How does a feminist change a lightbulb? She just holds on and the world revolves around her.”
“How many feminists does it take to change a light bulb? None, they can't change anything.”
“How many feminists does it take to screw in a light bulb? Nevermind that, the word screw promotes rape culture.”
The feminists countered with some of their own:
“How many men does it take to change a lightbulb? None because they get mad after it won't screw”
“How many ‘nice guys’ does it take to change a light bulb? No one knows, they keep blaming it for not getting turned on.”
“How many men's rights activists does it take to change a lightbulb? Well, not all of them." #NotAllMen #Butprobablyalotofthem”
[3] Indeed, I found some evidence that the movement gained strength as tweeters combined multiple ideas to make more powerful tweets. In several cases, there was an early tweet about how women had to behave and then a later, more widely shared tweet contrasting women’s experience with men’s.
Early Tweet
Later Tweet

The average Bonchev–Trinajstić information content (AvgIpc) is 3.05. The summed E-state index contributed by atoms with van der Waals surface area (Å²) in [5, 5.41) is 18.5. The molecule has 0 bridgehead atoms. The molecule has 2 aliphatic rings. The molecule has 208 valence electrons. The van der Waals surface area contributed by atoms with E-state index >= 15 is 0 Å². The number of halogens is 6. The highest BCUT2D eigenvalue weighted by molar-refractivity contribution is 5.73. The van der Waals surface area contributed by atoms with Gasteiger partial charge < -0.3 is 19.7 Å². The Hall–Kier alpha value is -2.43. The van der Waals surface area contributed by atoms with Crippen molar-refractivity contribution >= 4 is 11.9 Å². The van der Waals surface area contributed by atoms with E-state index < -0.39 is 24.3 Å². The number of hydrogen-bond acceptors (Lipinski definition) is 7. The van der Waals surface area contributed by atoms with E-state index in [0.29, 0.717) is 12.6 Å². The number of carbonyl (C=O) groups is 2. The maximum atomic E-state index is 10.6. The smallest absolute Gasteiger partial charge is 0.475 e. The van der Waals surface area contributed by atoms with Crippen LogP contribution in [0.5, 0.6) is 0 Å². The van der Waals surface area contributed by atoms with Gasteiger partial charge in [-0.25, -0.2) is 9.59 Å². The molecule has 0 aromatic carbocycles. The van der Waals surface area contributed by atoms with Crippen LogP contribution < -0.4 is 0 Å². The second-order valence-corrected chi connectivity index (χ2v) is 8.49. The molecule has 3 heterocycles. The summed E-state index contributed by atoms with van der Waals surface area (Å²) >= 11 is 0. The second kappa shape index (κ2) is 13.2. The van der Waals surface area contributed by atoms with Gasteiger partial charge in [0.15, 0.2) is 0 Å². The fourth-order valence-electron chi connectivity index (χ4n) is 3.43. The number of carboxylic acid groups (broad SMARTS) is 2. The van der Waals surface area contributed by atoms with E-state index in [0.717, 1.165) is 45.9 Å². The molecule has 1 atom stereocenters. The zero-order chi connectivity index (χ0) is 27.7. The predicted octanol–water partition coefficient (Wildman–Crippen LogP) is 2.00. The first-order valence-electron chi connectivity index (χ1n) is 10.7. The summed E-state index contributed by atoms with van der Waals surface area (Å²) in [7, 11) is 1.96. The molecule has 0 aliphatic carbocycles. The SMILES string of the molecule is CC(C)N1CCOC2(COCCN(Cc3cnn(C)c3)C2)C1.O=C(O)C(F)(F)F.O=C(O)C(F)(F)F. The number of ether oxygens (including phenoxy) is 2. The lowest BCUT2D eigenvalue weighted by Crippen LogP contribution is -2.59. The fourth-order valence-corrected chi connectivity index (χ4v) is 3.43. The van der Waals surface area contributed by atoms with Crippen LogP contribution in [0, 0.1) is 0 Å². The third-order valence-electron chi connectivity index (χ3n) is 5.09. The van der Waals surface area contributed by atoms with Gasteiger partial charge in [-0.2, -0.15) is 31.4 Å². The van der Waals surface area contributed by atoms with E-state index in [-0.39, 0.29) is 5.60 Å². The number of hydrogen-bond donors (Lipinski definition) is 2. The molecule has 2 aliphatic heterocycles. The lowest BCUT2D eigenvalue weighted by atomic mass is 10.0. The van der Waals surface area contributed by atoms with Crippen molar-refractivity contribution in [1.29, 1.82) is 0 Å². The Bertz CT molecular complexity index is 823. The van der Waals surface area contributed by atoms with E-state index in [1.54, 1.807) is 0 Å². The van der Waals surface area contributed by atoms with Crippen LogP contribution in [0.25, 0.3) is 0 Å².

Because you get a "rape whistle" when you start college #YesAllWomen
Because when girls go to college they're buying pepper spray and rape whistles while guys are buying condoms #YesAllWomen
The constant worry your skirt or dress is too short or maybe your bra strap is showing and you'll attract the "wrong attention" #YesAllWomen
a ‘cool story babe, now make me a sandwich’ shirt doesn't break the school dress code. a girl's bra strap does #YesAllWomen

The marketplace of ideas has become, perhaps, the fusion reactor of ideas, where memes combine with explosive power and supporters of a social movement draw strength from each other through digital synapses. But it is important to note that establishing causality is difficult -- how do we know if the second tweeter saw the first tweet? Still, the pattern is repeated and the explanation is plausible.

Monday, May 18, 2015

Five Tips on Getting Non-Fiction Pieces Published As A Young Writer

This piece benefited from contributions from Julian Baird Gewirtz, a Rhodes Scholar and doctoral candidate at Oxford whose work has appeared in The New Yorker, the Economist, the Wall Street Journal, Foreign Policy, and the Atlantic, among others.

I often chat with friends who are interested in publishing an op-ed or non-fiction essay. I have made many mistakes trying to do this which hopefully you can avoid; here are some tips. Take this with a grain of salt; it’s just one approach, and others may work better.

1. Maximize the odds that someone actually reads your piece. Here is a list of people ranked by how likely they are to respond to you:

  1. an editor with whom you’ve previously published.
  2. an editor with whom you have some other connection (someone you’ve met, a third-party intro, be creative).